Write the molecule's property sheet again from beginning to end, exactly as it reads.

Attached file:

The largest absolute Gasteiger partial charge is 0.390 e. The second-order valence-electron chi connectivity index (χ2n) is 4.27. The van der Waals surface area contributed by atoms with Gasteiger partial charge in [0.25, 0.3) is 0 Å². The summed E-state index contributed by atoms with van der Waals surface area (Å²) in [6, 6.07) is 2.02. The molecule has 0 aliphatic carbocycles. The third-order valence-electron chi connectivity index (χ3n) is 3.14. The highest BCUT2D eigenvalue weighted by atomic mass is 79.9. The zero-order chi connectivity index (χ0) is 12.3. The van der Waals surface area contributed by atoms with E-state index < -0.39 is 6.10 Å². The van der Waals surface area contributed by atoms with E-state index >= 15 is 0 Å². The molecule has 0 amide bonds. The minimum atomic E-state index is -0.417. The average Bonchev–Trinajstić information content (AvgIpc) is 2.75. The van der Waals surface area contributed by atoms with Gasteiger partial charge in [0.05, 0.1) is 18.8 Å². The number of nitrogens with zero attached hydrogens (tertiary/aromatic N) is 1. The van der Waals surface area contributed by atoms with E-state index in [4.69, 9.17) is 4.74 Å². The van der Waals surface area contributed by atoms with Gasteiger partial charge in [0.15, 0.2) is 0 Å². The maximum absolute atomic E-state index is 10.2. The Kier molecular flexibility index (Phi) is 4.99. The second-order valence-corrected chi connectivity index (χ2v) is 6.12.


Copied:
The largest absolute Gasteiger partial charge is 0.390 e. The second-order valence-electron chi connectivity index (χ2n) is 4.27. The van der Waals surface area contributed by atoms with Gasteiger partial charge in [0.25, 0.3) is 0 Å². The summed E-state index contributed by atoms with van der Waals surface area (Å²) in [6, 6.07) is 2.02. The molecule has 0 aliphatic carbocycles. The third-order valence-electron chi connectivity index (χ3n) is 3.14. The highest BCUT2D eigenvalue weighted by atomic mass is 79.9. The zero-order chi connectivity index (χ0) is 12.3. The van der Waals surface area contributed by atoms with E-state index < -0.39 is 6.10 Å². The van der Waals surface area contributed by atoms with E-state index >= 15 is 0 Å². The molecule has 0 amide bonds. The minimum atomic E-state index is -0.417. The average Bonchev–Trinajstić information content (AvgIpc) is 2.75. The van der Waals surface area contributed by atoms with Gasteiger partial charge in [0.05, 0.1) is 18.8 Å². The number of nitrogens with zero attached hydrogens (tertiary/aromatic N) is 1. The van der Waals surface area contributed by atoms with E-state index in [4.69, 9.17) is 4.74 Å². The van der Waals surface area contributed by atoms with Gasteiger partial charge in [0.15, 0.2) is 0 Å². The maximum absolute atomic E-state index is 10.2. The Kier molecular flexibility index (Phi) is 4.99. The second-order valence-corrected chi connectivity index (χ2v) is 6.12.